‘Sorry Mr Darling, but this isn’t good enough’

The Chancellor’s Pre-Budget Report has provoked a mixed reaction from corporate leaders. We gauge the mood among six of them.


Nick Leslau

Chairman and chief executive of Prestbury Investment Holdings
I am disappointed. People feel bad and I'm not entirely sure exactly why this is going to make them feel much better. There is a conundrum that, on the one hand the Chancellor wants to stimulate the public into spending more, and on the other it was borrowing too much to spend that was one of the factors behind the credit excess.

This is a green light for significant tax increases on the wealthy in the future.

Historically, that has proven to be a disaster for wealth creation and entrepreneurial spirit historically and it will have a horribly negative impact on our economy if allowed to go on unabated.

If this was really supposed to be a stimulus package for the economy, why not simply reduce income tax, if only temporarily? Or give a stamp duty holiday on first - and possibly second - time home buyers and create an economic "feel-good" factor, which is what is so badly missing.

The Chancellor is gambling on a massive debt package, which I think will make no-one feel particularly good and will scare the life out of the middle-class.

The UK is entering a scary period. Not only is debt spiralling out of control but one in every two and a half jobs is now in the public sector, in non-productive labour.

Who or what is going to pay for this £118 billion of debt, and the liability to service these jobs and pensions for many decades to come? We are all focused on the UK balance sheet but the profit and loss account is in a shocking state.

The only impact in relation to the property market was the mention of empty rates relief on premises of rateable value of under £15,000. This seems to me of little help to anyone but the smallest shop owner.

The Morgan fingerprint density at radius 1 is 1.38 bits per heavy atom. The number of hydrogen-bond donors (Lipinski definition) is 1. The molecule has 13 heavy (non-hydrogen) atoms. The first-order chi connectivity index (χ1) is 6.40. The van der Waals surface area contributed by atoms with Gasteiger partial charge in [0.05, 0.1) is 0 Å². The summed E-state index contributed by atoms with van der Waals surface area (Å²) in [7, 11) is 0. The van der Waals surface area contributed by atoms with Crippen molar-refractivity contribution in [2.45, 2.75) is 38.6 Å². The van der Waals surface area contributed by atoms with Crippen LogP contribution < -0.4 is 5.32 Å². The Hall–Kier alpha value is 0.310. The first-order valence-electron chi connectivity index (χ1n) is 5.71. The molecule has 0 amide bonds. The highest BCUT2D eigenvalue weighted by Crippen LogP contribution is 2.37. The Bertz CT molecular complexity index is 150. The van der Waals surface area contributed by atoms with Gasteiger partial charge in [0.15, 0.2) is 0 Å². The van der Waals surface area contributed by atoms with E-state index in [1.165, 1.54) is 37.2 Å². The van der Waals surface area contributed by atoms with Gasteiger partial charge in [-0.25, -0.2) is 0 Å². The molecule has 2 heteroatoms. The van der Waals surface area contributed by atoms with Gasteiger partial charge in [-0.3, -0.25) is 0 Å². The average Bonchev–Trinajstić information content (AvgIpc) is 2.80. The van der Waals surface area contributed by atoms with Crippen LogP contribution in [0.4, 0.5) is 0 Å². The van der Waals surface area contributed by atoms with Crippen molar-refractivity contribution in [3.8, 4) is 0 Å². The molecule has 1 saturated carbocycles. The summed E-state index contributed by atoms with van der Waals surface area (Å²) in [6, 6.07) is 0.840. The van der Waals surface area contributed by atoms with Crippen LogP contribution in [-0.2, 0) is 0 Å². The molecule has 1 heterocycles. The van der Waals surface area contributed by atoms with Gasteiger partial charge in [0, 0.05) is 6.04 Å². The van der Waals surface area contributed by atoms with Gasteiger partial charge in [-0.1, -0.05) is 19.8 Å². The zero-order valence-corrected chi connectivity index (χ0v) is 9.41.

/>Gershon Cohen

Head of Infrastructure Finance at Bank of Scotland Corporate
It is too soon to tell the reaction of the financial markets in the long term. The immediate reaction was certainly impressive, with record gains on most major stock markets. In my view the stakes could not be higher. This is uncharted territory and I hope that shifting leverage to the state does not exacerbate the very real financial crisis we are in.

I am nervous about a cut in VAT followed by higher taxation in the future. While it will help the market SMEs [small and medium enterprises] in the short term, we may well see consumers treating this as yet another price reduction and they will hang on for the next and the next, which is the horrible start of deflation and all the dangers that brings with it.

If the financial markets believe that government debt can be repaid from the predicted revenues from taxation from future economic growth, then I would expect markets to continue to rally. If, on the other hand, they are not confident that government action will pay off, then we could be in for even more turmoil ahead.

Dr Ros Altmann

Former government pensions adviser
Sadly, the Pre-Budget Report is just not what we needed. It is just rearranging the deckchairs as the economy continues to sink. Cutting VAT is not going to help much and will cost the Exchequer £12 billion and cost retailers significant sums in changing their prices, catalogues, invoicing etc.

If only more radical measures had been introduced, rather than a continuation of the policy mindset that has led us into this mess.